Just Say No to Bunions and Blisters from High Heels

Just Say No to Bunions and Blisters from High Heels

What causes bunions and how can you avoid them?


That’s the age old question that we seem to ask ourselves, but only when it’s too late. Too late, as in, when we are looking down at our poor feet after a long day in the office, contemplating why we selected those stylish heels that were actually so very impractical…

bunion, a bony bump that forms at the joint base of your big toe, occurs when the bones in the front area of your foot move out of place. It can be caused by wearing tight and narrow shoes (like heels); however, they can also develop because of the shape of your foot, such as a foot deformity or a medical condition. If you are predisposed to bunions, you could wear excellent shoes and still suffer from repercussions. With that said, high heels, especially those that are tight at the toes, will not help.

Did you know that bunions are 10 times more common in women than in men, according to Harvard Health. It’s no wonder why high heels are a culprit.

How do stylish high heels exasperate the bunion problem?

The unfortunate reality is that the majority of high heels sold in the United States are too narrow for the average American woman's foot. The narrower the toe box, the more the shoe will squeeze the toes together. A bunion results from the body's effort to protect your foot from the compression over time. Ultimately, it becomes more of the problem than the solution.

While you may be able to relieve some pain through conservative measures, such as over-the-counter non medicated bunion pads or cushions, it may not always fix the problem long-term.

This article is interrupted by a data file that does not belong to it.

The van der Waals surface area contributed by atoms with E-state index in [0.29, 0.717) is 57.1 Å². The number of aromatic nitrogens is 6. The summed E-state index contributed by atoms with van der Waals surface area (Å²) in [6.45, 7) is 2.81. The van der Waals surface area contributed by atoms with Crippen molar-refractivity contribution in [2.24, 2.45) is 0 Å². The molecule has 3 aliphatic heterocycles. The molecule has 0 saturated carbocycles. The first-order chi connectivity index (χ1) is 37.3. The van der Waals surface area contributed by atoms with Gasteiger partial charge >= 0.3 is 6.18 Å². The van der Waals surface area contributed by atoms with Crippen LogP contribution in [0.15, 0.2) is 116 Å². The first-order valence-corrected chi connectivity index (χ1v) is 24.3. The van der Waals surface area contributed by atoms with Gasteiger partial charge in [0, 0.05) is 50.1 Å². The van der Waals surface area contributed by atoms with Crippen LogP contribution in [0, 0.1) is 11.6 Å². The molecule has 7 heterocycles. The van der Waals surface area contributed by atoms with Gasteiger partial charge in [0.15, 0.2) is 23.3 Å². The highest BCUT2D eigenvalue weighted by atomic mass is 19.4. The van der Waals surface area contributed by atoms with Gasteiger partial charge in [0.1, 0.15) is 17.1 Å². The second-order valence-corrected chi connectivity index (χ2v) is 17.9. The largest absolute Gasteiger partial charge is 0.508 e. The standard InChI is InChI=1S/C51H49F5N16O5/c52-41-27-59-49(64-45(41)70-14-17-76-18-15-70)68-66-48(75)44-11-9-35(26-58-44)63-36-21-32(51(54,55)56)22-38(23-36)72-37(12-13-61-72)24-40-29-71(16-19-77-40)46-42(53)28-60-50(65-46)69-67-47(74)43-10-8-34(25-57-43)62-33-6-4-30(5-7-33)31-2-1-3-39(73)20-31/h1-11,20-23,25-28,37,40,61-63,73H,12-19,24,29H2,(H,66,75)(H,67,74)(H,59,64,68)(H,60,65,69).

The metatarsophalangeal (MTP) joint, the joint at the base of the big toe, helps us distribute weight during a range of activities. A bunion at the MTP joint can impact the foot’s overall function. Secondary effects could be that your nails become ingrown and calluses form, which will make normal, everyday activities difficult.

So, how can you manage and avoid a bunion?

While bunions can be corrected through surgery or the aforementioned conservative treatment, you will ultimately want to make fashion easier on your feet.

Consider these suggestions:

• Stylish wedges instead of heels to compliment your outfit
• Alternate wedge and heel heights on different days, so you can vary the overall pressure that is placed on your joints
• Select a shoe that is not tight in the toe. This is one of the primary causes of bunions, so be sure to choose a shoe that is appropriate for your foot size
 
For the newest technology and thoughtfully designed wedges for all day wear, check out the Getaway Sticks collection.

 
This provides general information. For detailed and personal advice, you should see a qualified medical practitioner.

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